I call my brother. I say to him, “Daniel, I can’t stay here any longer.” Pouting out hot tears with my chin forced into a hard frown, hot tears dripping off my cheeks and onto my jeans. I hear them pitter patter on the fabric. It is killing my pride to cry and I feel dead, myself. I knew there were some letters, some other women. My brother told me about those but we forgot about it.

“Don’t cry, buddy, calm down, what’d he do. I’ll drive down there to get you, calm down,” my brother said to me.

I stared out across the expanse of the green before he came to get me, not thinking about very much at all, leaning arms crossed on the balcony bannister. I looked at the little puddles down there on the ground in some green and brown loamy land two stories below where I stood. Toy ducks from the diaper bag bob in the muddy water, and golf balls roll around half-buoyant beside them.


“Please don’t call your daddy,” she screams. “Please don’t call him. I know you’re mad and you can be mad but please don’t say nothing to him right now, she howls from her soaking face, shaking her head against my chest. “He’s suffering, too,” she says.

“Are you going to leave him,” I ask

“I don’t know, I don’t know.”

“I’m just sorry as hell I didn’t do anything to him when I had him in front of me.”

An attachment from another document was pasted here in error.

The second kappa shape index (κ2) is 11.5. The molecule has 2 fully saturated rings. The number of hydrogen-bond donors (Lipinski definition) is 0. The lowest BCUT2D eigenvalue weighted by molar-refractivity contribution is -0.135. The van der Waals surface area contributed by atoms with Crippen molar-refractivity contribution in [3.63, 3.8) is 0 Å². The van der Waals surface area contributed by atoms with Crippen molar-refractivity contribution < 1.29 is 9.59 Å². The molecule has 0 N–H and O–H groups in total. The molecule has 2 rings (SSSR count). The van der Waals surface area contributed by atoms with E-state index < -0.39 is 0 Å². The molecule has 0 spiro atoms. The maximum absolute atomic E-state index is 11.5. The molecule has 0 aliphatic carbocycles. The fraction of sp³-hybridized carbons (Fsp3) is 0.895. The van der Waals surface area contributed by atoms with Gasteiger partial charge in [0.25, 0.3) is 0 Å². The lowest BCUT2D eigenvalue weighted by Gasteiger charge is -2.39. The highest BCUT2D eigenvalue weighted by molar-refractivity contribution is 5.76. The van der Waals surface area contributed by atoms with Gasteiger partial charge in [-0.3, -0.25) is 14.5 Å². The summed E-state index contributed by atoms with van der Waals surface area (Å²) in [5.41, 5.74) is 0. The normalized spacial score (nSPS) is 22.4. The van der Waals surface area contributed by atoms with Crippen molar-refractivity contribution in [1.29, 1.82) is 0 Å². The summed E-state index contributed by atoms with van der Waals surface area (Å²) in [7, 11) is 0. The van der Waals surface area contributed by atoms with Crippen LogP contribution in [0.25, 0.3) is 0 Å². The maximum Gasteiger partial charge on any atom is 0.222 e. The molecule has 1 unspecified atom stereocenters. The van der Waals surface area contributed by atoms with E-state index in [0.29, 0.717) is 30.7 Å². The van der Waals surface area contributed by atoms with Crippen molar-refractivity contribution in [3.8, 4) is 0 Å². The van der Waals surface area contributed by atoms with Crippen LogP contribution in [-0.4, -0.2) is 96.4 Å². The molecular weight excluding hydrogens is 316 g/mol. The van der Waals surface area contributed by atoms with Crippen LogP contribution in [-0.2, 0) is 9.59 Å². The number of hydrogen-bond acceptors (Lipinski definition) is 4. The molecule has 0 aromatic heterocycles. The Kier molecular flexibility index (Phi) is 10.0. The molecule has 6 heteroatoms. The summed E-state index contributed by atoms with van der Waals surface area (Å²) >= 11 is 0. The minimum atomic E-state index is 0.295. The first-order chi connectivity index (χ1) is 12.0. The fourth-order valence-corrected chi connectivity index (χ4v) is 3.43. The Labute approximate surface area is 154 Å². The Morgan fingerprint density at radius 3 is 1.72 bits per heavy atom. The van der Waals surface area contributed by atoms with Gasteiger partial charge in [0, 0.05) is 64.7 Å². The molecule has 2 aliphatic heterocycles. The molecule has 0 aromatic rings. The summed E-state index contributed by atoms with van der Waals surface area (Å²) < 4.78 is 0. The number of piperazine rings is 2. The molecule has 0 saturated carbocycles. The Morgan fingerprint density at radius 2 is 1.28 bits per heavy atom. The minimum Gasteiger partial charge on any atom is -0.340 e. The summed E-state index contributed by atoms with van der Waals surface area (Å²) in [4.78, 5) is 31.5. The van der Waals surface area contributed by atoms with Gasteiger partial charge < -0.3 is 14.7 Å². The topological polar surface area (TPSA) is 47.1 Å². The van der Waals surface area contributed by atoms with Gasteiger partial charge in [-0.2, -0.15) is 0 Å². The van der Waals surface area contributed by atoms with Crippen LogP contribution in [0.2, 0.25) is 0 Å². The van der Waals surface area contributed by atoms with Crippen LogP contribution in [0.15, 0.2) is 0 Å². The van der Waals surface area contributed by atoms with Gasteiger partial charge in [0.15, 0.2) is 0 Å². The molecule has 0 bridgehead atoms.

In a dream I appear on a bright stage, a stage on which the lights shine down bright in my eyes, burning them a little. I’m wearing nothing but a hospital gown, maybe some hospital socks. I’m toting an I.V. stand with a blood bag attached to it in my right hand, and a microphone in my left. “Hello?” I ask into the crowd of darkness past the oppressive lights. My microphone isn’t on, but I don’t think to let go of it. “Hello,” I say, louder. I can’t see anything but drinks and whites of eyes, bubbly champagne refraction and sclera glare. There’s a feeling washing over me in wave after wave that the people in the crowd will not just boo me if I fail whatever it is I’m doing, but they will hurt me, they will break their glasses and cut me up with the fallen pieces. I say hello. Suddenly, like a laugh-track, they shriek with laughter all together. All at once, as if someone above those devil lights pouring down on me mashed a button and forced their laughter. I say hello and each time I do, before the words leave my mouth and float down to them, the laughter begins, getting louder and louder. By the time I’ve said my last hello it is at a roar. It makes me deaf and sucks the air out of my lungs, and with TV static noise in my ears, I can’t suck another breath. My stomach goes in and out and I hear my name over and over again. But I’m deaf, I think. “Please help,” I think. “I’m drowning.” I look up and see my mama hanging from a noose in the rafters. I cry out with my soaked lungs and just a squeak comes out.

I wake up and she’s in the doorway. “It’s 7:50 in the morning,” Mama says. My cousins are up, brushing their teeth in the other room and my uncle is laughing his mean little laugh at something on TV across the house.